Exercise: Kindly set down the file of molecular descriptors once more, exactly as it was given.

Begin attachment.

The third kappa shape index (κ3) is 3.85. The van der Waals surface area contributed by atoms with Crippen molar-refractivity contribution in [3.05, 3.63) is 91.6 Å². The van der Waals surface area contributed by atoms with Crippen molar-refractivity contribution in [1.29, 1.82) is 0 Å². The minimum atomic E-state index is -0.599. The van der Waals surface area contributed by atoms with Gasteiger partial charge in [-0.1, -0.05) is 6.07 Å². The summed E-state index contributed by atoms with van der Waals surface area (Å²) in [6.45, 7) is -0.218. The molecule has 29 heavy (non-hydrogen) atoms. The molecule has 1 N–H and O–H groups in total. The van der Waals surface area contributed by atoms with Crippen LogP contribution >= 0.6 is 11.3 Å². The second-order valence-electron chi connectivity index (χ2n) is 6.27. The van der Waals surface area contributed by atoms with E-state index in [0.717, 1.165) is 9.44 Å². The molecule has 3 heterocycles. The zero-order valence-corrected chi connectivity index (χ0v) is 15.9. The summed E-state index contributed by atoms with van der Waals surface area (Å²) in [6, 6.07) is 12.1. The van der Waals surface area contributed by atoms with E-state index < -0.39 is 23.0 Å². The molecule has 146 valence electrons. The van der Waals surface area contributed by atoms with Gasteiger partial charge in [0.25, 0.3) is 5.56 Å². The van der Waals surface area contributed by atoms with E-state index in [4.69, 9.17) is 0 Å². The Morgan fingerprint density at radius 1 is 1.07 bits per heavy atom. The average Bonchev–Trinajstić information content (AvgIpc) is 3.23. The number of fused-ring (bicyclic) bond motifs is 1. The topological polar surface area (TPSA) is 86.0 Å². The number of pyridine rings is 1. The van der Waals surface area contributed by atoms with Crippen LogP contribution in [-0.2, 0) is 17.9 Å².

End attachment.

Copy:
The third kappa shape index (κ3) is 3.85. The van der Waals surface area contributed by atoms with Crippen molar-refractivity contribution in [3.05, 3.63) is 91.6 Å². The van der Waals surface area contributed by atoms with Crippen molar-refractivity contribution in [1.29, 1.82) is 0 Å². The minimum atomic E-state index is -0.599. The van der Waals surface area contributed by atoms with Gasteiger partial charge in [-0.1, -0.05) is 6.07 Å². The summed E-state index contributed by atoms with van der Waals surface area (Å²) in [6.45, 7) is -0.218. The molecule has 29 heavy (non-hydrogen) atoms. The molecule has 1 N–H and O–H groups in total. The van der Waals surface area contributed by atoms with Crippen LogP contribution >= 0.6 is 11.3 Å². The second-order valence-electron chi connectivity index (χ2n) is 6.27. The van der Waals surface area contributed by atoms with E-state index in [0.717, 1.165) is 9.44 Å². The molecule has 3 heterocycles. The zero-order valence-corrected chi connectivity index (χ0v) is 15.9. The summed E-state index contributed by atoms with van der Waals surface area (Å²) in [6, 6.07) is 12.1. The van der Waals surface area contributed by atoms with E-state index < -0.39 is 23.0 Å². The molecule has 146 valence electrons. The van der Waals surface area contributed by atoms with Gasteiger partial charge in [0.25, 0.3) is 5.56 Å². The van der Waals surface area contributed by atoms with E-state index in [4.69, 9.17) is 0 Å². The Morgan fingerprint density at radius 1 is 1.07 bits per heavy atom. The average Bonchev–Trinajstić information content (AvgIpc) is 3.23. The number of fused-ring (bicyclic) bond motifs is 1. The topological polar surface area (TPSA) is 86.0 Å². The number of pyridine rings is 1. The van der Waals surface area contributed by atoms with Crippen LogP contribution in [-0.2, 0) is 17.9 Å².